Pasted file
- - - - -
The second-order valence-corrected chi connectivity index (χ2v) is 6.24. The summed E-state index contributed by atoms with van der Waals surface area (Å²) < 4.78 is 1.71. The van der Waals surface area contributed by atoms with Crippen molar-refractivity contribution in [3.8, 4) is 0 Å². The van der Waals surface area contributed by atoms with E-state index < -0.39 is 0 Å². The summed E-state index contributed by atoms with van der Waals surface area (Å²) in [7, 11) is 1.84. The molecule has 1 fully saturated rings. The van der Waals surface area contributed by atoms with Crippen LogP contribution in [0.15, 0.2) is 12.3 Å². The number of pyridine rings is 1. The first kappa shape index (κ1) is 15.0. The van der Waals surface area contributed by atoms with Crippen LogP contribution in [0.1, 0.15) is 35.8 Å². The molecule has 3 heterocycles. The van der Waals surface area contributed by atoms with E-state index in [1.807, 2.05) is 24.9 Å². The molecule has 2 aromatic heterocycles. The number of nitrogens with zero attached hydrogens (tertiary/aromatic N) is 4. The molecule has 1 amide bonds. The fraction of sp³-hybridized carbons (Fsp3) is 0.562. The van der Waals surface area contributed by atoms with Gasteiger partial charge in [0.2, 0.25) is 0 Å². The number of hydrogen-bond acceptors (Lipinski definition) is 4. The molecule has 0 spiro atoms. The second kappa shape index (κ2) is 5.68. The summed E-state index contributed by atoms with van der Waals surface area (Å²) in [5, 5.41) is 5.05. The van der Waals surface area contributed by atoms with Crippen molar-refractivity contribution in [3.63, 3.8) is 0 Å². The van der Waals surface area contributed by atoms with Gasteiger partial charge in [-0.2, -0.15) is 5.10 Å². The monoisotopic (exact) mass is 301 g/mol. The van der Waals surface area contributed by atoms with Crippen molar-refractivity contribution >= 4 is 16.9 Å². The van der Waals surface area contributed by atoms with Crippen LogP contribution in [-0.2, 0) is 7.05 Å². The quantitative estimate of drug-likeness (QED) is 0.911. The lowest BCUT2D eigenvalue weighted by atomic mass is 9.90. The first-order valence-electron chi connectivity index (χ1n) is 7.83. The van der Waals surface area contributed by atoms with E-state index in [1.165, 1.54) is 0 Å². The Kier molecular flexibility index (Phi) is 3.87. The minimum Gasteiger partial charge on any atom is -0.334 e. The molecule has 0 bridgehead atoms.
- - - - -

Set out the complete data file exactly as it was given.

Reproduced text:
The second-order valence-corrected chi connectivity index (χ2v) is 6.24. The summed E-state index contributed by atoms with van der Waals surface area (Å²) < 4.78 is 1.71. The van der Waals surface area contributed by atoms with Crippen molar-refractivity contribution in [3.8, 4) is 0 Å². The van der Waals surface area contributed by atoms with E-state index < -0.39 is 0 Å². The summed E-state index contributed by atoms with van der Waals surface area (Å²) in [7, 11) is 1.84. The molecule has 1 fully saturated rings. The van der Waals surface area contributed by atoms with Crippen LogP contribution in [0.15, 0.2) is 12.3 Å². The number of pyridine rings is 1. The first kappa shape index (κ1) is 15.0. The van der Waals surface area contributed by atoms with Crippen LogP contribution in [0.1, 0.15) is 35.8 Å². The molecule has 3 heterocycles. The van der Waals surface area contributed by atoms with E-state index in [1.807, 2.05) is 24.9 Å². The molecule has 2 aromatic heterocycles. The number of nitrogens with zero attached hydrogens (tertiary/aromatic N) is 4. The molecule has 1 amide bonds. The fraction of sp³-hybridized carbons (Fsp3) is 0.562. The van der Waals surface area contributed by atoms with Gasteiger partial charge in [0.2, 0.25) is 0 Å². The number of hydrogen-bond acceptors (Lipinski definition) is 4. The molecule has 0 spiro atoms. The second kappa shape index (κ2) is 5.68. The summed E-state index contributed by atoms with van der Waals surface area (Å²) in [5, 5.41) is 5.05. The van der Waals surface area contributed by atoms with Crippen molar-refractivity contribution in [3.63, 3.8) is 0 Å². The van der Waals surface area contributed by atoms with Gasteiger partial charge in [-0.2, -0.15) is 5.10 Å². The monoisotopic (exact) mass is 301 g/mol. The van der Waals surface area contributed by atoms with Crippen molar-refractivity contribution >= 4 is 16.9 Å². The van der Waals surface area contributed by atoms with Crippen LogP contribution in [-0.2, 0) is 7.05 Å². The quantitative estimate of drug-likeness (QED) is 0.911. The lowest BCUT2D eigenvalue weighted by atomic mass is 9.90. The first-order valence-electron chi connectivity index (χ1n) is 7.83. The van der Waals surface area contributed by atoms with E-state index in [1.165, 1.54) is 0 Å². The Kier molecular flexibility index (Phi) is 3.87. The minimum Gasteiger partial charge on any atom is -0.334 e. The molecule has 0 bridgehead atoms.